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EASTERN WOOD PRODUCTS COMPANY v. METZ (05/26/52)

May 26, 1952

EASTERN WOOD PRODUCTS COMPANY
v.
METZ, APPELLANT



Appeal, No. 154, Jan. T., 1952, from judgment of Court of Common Pleas No. 7 of Philadelphia County, June T., 1949, No. 5737, in case of Eastern Wood Products Company v. Benjamin Metz. Judgment affirmed; reargument refused June 24, 1952.

COUNSEL

David Freeman, for appellant.

Walter Stein, with him William A. Gray and Gray, Anderson, Schaffer & Rome, for appellee.

Before Drew, C.j., Stern, Stearne, Jones, Bell, Chidsey and Musmanno, JJ.

Author: Chidsey

[ 370 Pa. Page 637]

OPINION BY MR. JUSTICE CHIDSEY

Eastern Wood Products Company sued Benjamin Metz in assumpsit on an alleged promise by the defendant to pay a balance of indebtedness amounting to $2,435.07 due plaintiff by Dickstein Flooring Company. The case was tried without a jury and the trial judge found in favor of plaintiff in the amount of $3,342.12, being the full amount of plaintiff's claim with interest. Defendant filed exceptions which were dismissed and this appeal is from the judgment entered.

On May 6, 1941 Dickstein Flooring Company was indebted to plaintiff on an open book account in the sum of $4,678.20. Payments on account were made totaling $2,243.13, leaving a balance due as of March 1, 1945 of $2,435.07. In the early part of March, 1945 defendant who at the time owned all of the stock of Dickstein Company, met with Julius Herz, president of plaintiff company, to talk about the account. Plaintiff claimed and the court found that at this meeting Herz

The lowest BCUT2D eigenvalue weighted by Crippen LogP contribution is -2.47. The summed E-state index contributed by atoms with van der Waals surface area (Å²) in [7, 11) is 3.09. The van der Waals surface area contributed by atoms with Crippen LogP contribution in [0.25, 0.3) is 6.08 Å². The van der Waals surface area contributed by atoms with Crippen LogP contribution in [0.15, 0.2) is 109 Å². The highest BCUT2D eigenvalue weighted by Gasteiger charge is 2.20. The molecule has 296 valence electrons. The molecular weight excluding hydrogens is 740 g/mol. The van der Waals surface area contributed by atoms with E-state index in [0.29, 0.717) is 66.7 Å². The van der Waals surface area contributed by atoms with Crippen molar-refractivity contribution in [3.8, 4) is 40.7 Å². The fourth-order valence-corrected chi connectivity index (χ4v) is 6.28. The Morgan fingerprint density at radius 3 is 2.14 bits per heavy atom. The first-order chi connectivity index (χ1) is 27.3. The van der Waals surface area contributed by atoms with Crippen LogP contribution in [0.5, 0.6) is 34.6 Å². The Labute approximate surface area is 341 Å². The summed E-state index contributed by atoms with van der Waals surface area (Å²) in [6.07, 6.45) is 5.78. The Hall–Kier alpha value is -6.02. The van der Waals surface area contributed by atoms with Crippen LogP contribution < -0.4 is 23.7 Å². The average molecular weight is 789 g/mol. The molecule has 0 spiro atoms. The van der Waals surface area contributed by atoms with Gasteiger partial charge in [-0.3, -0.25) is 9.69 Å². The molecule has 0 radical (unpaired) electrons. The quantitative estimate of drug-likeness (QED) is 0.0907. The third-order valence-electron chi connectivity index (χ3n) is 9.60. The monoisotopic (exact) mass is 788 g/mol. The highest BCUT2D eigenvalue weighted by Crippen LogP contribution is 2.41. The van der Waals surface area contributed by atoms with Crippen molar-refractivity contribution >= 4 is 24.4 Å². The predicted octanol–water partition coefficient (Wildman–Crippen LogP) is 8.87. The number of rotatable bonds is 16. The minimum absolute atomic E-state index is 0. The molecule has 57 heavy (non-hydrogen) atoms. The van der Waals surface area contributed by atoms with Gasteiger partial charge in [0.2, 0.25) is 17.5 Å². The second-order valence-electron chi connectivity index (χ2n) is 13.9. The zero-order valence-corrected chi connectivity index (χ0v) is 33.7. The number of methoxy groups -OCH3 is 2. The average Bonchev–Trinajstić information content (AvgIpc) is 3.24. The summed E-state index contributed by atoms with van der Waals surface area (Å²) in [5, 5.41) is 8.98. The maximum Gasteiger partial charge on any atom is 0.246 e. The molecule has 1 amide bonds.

[ 370 Pa. Page 638]

    wanted to start bankruptcy proceedings against the Dickstein Company in order to salvage the debt and that defendant agreed to pay the debt personally if Herz refrained from undertaking such proceedings. The court also found that at the same time defendant asked Herz to make some additional flooring for the Dickstein Company which Herz agreed to do. Herz refrained from instituting bankruptcy proceedings and did not try to collect the balance of the account; he manufactured the flooring but did not deliver it.

Following this interview defendant wrote a letter to plaintiff, dated March 10, 1945, in which he said: "... my purpose in writing this letter is to assure you that I will pay you every cent that the Dickstein Flooring Co. owes you. It might take me a year to pay you but I give you my word that I will pay it. I am making arrangements with my insurance Co., whereby I will assign you a sum of money due you so that if I die before I finish paying you my estate will pay you...".

The court held that the forebearance by plaintiff in not instituting proceedings was consideration for defendant's promise and also held that the letter above referred to amounted to a statement by the defendant that he intended to be legally bound so as to make the defendant's promise to pay enforceable without consideration under the Uniform Written Obligations Act of 1927.*fn1 Defendant's contentions here are (1) that ...


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